This came out in 2001 – or at least that’s when I got it. Here’s what I said about it back then (with some minor editing):
Like a lot of folks, the first time I heard Bruce Springsteen live, there was one thing I couldn’t figure out: Why did the crowd boo at the end of every song? They weren’t booing, of course. They were just calling The Boss by name: “Brooooooooce!”
You have to wonder if Bruce was similarly confused the first time it happened. I presume he’s become used to it over the years. By the time you get through all 145 minutes of Live in New York City — his superlative set taped at two Madison Square Garden shows in 2000 — you’ll be used to it too. Oer the course of these two CDs, you’ll be hearing a lot of “Brooooooooce!” That is, when you aren’t hearing the crowd of Springsteen fanatics cheering their heads off or belting out every chorus so loud that they sometimes drown out the band.
It’s little wonder these folks were excited. Bruce’s long-awaited 1999-2000 tour with the E Street Band was the hottest ticket around — the reunion of arguably the most exciting blue-collar American rock outfit on the planet. Not to mention that these shows were the final dates on the tour. So you can’t blame them for being a tad enthusiastic.
If you’re any kind of a Springsteen fan, you’ll be excited too. Within minutes of hitting play on Live in New York City, you’ll realize what a sheer unmitigated joy it is to hear the E Street Band again. I forgot just how good they were — Max Weinberg’s precise, firecracker drumming; Dan Federici and Roy Bittan’s ringing keyboards; Clarence Clemons’ majestically squawking sax; Steve Van Zandt’s ragged Keith Richards-style harmonies. Amazingly, they’ve still got it. For a band that sat out much of the ’90s, their playing hasn’t dropped a stitch. And for a bunch of 50-year-olds, they still rock as hard as they ever did.
Maybe harder. Live in New York puts the pedal to the metal right off the line, with the band barrelling through three heavy hitters — My Love Will Not Let You Down, Two Hearts and, fittingly, Prove it All Night — as if they do indeed have something to set right. And as they work through a well-paced set that resurrects seldom-heard old tracks (1973’s Lost in the Flood), ignores many classics (although a hidden track has one essential song that isn’t listed on the label) and unveils drastically retooled versions of hits (Born in the U.S.A. is now a haunting Delta blues moan), the E Streeters make it clear this reunion isn’t just a nostalgic romp or half-assed cash-grab. They mean business. Even when the set gears down with brooding takes on Nebraska’s Atlantic City and Mansion on the Hill, followed by an epic, meandering version of The River, the band’s intensity and focus never waver.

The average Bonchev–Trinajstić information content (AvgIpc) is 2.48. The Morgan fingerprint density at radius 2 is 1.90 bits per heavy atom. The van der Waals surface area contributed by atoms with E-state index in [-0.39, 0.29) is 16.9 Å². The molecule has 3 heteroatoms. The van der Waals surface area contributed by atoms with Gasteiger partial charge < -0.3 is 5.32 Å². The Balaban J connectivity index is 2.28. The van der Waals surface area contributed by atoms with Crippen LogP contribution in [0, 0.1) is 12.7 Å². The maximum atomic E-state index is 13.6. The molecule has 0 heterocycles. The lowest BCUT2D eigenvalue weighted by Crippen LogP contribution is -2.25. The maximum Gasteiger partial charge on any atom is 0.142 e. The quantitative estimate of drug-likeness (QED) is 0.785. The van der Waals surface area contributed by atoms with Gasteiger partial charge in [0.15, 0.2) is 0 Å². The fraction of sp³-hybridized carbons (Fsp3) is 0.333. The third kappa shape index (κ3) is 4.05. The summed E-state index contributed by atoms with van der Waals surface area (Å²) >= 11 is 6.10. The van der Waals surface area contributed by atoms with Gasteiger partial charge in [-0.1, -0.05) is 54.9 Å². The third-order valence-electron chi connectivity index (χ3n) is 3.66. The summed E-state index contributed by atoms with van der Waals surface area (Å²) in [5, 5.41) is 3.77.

The most potent moments come on two new tracks. The yearning and inspirational Land of Hope and Dreams affixes a jabbing guitar and a soulful backbeat to a melody that reverberates with echoes and elements of the gospel standard This Train. The elegiac American Skin (41 Shots) examines racism through the death of Amadou Diallo, an African immigrant gunned down by New York cops while reaching for his wallet. (Springsteen’s most moving song since Streets of Philadelphia, American Skin bodes well for the new studio material the band has reportedly started crafting.)
But as you’d expect from Springsteen and co., this set is also a helluva party. The second CD is a looser affair that kicks off with a raucous version of Tenth Avenue Freeze-Out, featuring one of Bruce’s trademark tall tales and his carny-barker band introductions (“The foundation of the E Street nation, the Tennessee terror, Mr. Garry W. Tallent!”). There’s also a propulsive version of Ramrod, a faithful 11-minute singalong of Jungleland, and the touching closer If I Should Fall Behind, an ode to commitment on which several band members split the lead vocal.
Sure, I could gripe that they altered the running order and left off a ton of songs the band played (including Thunder Road and Growin’ Up). But really, the only thing you’re missing with Live in New York City is the accompanying video, airing on HBO this month. Those without a subscription will have to make do with two other new Springsteen releases: The Complete Video Anthology and Blood Brothers.
The CVA is exactly what it sounds like — all those clips you’ve seen on MuchMusic. There’s that old live version of Rosalita with Bruce getting swarmed by smoochy girls, those stark black-and-white clips from Nebraska, all the videos from Born in the U.S.A., that footage from Streets of Philadelphia. The second disc has some nifty extras, like live talk-show performances of Ghost of Tom Joad and Born in the U.S.A., along with an alternate mix of Secret Garden. Still, the Complete Video Anthology pales next to Blood Brothers, a behind-the-scenes documentary of the band’s ’95 reunion to record new tracks for their Greatest Hits album. The scenes of Bruce patiently teaching the gang his new songs and then painstakingly crafting them until they find the sound he’s after make this a must for any fan. By the end, don’t be surprised if you catch yourself sitting in your living room with lighter held high, shouting “Brooooooooce!” at the TV.